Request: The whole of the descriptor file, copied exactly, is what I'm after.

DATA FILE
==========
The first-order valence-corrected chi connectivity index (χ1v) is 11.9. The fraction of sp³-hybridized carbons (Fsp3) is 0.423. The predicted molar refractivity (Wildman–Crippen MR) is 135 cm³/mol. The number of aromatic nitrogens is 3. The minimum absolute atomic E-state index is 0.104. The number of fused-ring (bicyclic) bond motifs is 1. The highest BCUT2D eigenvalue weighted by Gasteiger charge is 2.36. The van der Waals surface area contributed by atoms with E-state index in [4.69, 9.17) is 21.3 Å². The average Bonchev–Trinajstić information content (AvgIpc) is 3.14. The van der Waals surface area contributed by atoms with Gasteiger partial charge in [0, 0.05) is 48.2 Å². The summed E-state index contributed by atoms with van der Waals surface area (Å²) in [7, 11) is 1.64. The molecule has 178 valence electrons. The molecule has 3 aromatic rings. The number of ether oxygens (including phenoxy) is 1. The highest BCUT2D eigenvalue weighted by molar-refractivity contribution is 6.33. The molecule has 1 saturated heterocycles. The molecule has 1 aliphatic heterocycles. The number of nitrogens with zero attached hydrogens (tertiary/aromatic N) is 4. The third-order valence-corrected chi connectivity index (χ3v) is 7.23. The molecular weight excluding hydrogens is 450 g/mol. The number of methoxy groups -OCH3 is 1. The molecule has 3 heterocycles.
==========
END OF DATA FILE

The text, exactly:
The first-order valence-corrected chi connectivity index (χ1v) is 11.9. The fraction of sp³-hybridized carbons (Fsp3) is 0.423. The predicted molar refractivity (Wildman–Crippen MR) is 135 cm³/mol. The number of aromatic nitrogens is 3. The minimum absolute atomic E-state index is 0.104. The number of fused-ring (bicyclic) bond motifs is 1. The highest BCUT2D eigenvalue weighted by Gasteiger charge is 2.36. The van der Waals surface area contributed by atoms with E-state index in [4.69, 9.17) is 21.3 Å². The average Bonchev–Trinajstić information content (AvgIpc) is 3.14. The van der Waals surface area contributed by atoms with Gasteiger partial charge in [0, 0.05) is 48.2 Å². The summed E-state index contributed by atoms with van der Waals surface area (Å²) in [7, 11) is 1.64. The molecule has 178 valence electrons. The molecule has 3 aromatic rings. The number of ether oxygens (including phenoxy) is 1. The highest BCUT2D eigenvalue weighted by molar-refractivity contribution is 6.33. The molecule has 1 saturated heterocycles. The molecule has 1 aliphatic heterocycles. The number of nitrogens with zero attached hydrogens (tertiary/aromatic N) is 4. The third-order valence-corrected chi connectivity index (χ3v) is 7.23. The molecular weight excluding hydrogens is 450 g/mol. The number of methoxy groups -OCH3 is 1. The molecule has 3 heterocycles.